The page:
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Required Y+ Range for k-Omega Standard and SST

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Old   March 12, 2020, 15:48
Red face Required Y+ Range for k-Omega Standard and SST
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Hello,

This type of question might have appeared quite a lot in the forums, but I could not really find a definitive answer for it, so I would greatly appreciate it if anyone could help with the required y+ values for the turbulence models in Fluent:

1. Does k-omega Standard model use wall function at all? If so, does it mean that the y+ range should be between around 50 - 500? If not, what kind of range would the y+ value require?

2. As far as I am aware, k-omega SST does not use wall function and solves viscous layer directly, but some people have said it would require a y+ value of 1, some have said 5-10, so I was wondering if there might be a more certain answer for it?

Thank you!
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Old   March 12, 2020, 15:58
Default Range of y+
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As far as Fluent is concerned, each k-\omega model uses Enhanced Wall Treatment. This is a two layer model and in reality is y^+ insensitive. So, it can work with all values up to 500 or so. However, k-\omega is a low Re model, i.e., it's applicability is more in the region with low Re. So, it is recommended that the y^+ should be of the order 1, i.e., between 1 and 10.
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Old   March 12, 2020, 16:05
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Quote:
Originally Posted by vinerm View Post
As far as Fluent is concerned, each k-\omega model uses Enhanced Wall Treatment. This is a two layer model and in reality is y^+ insensitive. So, it can work with all values up to 500 or so. However, k-\omega is a low Re model, i.e., it's applicability is more in the region with low Re. So, it is recommended that the y^+ should be of the order 1, i.e., between 1 and 10.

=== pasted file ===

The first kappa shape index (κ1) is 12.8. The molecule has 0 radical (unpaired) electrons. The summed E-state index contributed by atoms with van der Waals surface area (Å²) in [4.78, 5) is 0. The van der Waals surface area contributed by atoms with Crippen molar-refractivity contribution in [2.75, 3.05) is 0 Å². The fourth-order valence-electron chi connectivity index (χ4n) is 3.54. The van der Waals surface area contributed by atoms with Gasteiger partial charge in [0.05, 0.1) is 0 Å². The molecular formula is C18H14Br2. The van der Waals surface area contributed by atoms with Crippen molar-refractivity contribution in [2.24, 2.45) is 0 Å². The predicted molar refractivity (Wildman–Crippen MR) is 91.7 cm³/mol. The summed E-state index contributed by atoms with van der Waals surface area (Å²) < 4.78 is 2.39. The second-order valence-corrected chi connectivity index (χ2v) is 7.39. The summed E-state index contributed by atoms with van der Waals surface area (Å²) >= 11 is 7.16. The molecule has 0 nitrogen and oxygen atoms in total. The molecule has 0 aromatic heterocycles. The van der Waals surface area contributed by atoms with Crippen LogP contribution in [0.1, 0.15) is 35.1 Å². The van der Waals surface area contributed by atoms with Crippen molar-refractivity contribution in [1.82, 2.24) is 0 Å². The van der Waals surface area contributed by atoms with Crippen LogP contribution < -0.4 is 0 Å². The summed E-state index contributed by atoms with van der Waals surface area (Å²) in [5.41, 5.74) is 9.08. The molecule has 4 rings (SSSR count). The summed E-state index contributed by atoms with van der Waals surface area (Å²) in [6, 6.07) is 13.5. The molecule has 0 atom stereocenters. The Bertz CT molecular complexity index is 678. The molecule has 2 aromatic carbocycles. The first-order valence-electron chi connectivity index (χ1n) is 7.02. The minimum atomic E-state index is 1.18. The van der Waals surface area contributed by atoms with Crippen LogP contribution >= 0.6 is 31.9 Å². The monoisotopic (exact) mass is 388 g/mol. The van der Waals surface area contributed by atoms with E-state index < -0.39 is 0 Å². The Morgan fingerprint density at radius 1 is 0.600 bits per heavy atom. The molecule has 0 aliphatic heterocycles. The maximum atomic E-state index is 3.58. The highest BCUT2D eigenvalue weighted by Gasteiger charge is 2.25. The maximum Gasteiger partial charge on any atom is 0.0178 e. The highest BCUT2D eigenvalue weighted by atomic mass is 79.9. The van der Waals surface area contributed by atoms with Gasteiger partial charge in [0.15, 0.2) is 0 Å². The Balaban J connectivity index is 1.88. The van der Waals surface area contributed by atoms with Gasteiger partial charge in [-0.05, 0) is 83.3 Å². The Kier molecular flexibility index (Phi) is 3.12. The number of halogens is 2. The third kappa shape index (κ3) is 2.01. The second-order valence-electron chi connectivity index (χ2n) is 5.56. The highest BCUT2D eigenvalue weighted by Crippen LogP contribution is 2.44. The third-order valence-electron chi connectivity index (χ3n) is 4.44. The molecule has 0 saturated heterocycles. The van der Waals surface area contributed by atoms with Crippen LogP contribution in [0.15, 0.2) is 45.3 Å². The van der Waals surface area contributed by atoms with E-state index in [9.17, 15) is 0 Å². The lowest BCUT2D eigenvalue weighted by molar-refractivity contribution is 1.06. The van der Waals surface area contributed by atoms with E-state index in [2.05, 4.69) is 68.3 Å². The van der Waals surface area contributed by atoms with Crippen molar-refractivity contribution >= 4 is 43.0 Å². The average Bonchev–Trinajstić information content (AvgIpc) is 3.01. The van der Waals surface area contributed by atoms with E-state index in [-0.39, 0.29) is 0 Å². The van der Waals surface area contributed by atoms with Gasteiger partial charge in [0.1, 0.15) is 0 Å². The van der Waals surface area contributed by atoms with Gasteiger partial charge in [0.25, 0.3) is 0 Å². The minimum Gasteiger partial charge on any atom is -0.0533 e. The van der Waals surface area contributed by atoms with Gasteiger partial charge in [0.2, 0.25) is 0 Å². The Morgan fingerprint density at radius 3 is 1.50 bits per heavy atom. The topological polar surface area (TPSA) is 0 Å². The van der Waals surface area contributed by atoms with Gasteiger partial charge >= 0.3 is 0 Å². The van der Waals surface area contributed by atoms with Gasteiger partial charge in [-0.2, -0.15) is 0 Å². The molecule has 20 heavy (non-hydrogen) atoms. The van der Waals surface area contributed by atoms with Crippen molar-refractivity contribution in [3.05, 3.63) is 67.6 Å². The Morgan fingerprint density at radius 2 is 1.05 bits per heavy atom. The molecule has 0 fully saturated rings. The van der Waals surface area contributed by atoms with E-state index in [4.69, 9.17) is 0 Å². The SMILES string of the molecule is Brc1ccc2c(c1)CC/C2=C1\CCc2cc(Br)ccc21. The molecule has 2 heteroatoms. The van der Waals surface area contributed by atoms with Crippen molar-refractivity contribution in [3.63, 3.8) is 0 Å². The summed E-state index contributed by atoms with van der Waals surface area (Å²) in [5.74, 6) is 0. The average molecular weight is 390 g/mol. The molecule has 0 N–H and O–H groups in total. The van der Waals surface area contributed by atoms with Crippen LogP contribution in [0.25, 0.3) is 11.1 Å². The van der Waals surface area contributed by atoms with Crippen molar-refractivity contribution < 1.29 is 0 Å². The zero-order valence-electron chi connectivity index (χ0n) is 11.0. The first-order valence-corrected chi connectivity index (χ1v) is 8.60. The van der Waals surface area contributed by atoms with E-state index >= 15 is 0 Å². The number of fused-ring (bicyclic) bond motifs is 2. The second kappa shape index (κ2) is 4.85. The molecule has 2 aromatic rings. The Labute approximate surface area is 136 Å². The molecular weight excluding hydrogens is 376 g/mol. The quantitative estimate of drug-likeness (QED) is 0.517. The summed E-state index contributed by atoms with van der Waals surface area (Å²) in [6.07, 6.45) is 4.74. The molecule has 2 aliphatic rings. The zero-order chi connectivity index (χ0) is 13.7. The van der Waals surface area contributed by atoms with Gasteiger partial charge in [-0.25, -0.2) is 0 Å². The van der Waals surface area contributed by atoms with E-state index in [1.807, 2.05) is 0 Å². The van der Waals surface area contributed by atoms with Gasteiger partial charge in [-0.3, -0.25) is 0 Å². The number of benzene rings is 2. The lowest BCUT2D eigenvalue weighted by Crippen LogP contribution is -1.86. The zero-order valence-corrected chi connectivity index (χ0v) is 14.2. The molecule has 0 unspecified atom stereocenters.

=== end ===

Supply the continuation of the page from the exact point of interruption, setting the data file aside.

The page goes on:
Hello, thank you for the quick reply! I might not be understanding you here correctly, but what do you mean when you have said that k-omega will work for y+ up to 500, but recommended between 1-10?

Would the previous one (1-500) be applying for k-omega standard, and latter (1-10) for k-omega SST?

Also, would you mind me asking what kind of range of Reynolds number would usually be considered as low Re simulation for external flow?

Thank you very much!
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Old   March 13, 2020, 04:36
Default Turbulence Model and Wall Function
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k-\omega has got nothing to do with y^+. So it doesn't care how fine or coarse the mesh is. It is the wall treatment. And the wall treatment used by all k-\omega models in Fluent is EWT. And EWT is y^+ insensitive, i.e., it can work with high as well as low values of y^+. However, if you wish to resolve the viscous sublayer, most likely because the objective demands that, you should maintain y^+ below 10.

y^+ is nothing but Reynolds number based on the mesh size. And when it is of the order 1, this implies that the viscous forces are comparable to inertial forces, i.e., the equations can resolve the flow-field without any special treatment. Therefore, it is supposed to be of order 1. Do note that order 1 does not imply 1, rather values up to 9.
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Old   March 13, 2020, 10:01
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Standard k-omega does have wall functions that kick in around wall y+ > 100. However, it is against the philosophy of the k-omega model to be using wall functions in the first place. The wall function is there just to make the k-omega model usable for coarse meshes. The wall function for omega is also quite garbage and not as robust compared to wall functions in epsilon models.

This wall function also exists in k-omega SST which blends a k-epsilon with a k-omega solution. But because the blending favors k-epsilon far from boundaries and k-omega near boundaries, the wall function that exists for the omega equation practically has no effect.

In either case, the philosophy of using either the k-omega or k-omega SST model is to resolve viscous layers directly, so the recommendation is always going to be super low wall y+ when either of these models are involved.

Quote:
Originally Posted by noodleluvmay View Post
but some people have said it would require a y+ value of 1, some have said 5-10, so I was wondering if there might be a more certain answer for it?
What's much more important than achieving the target y+ on only the first grid cell is resolution. You want to pack 10/30/100 cells across the boundary layer, etc.
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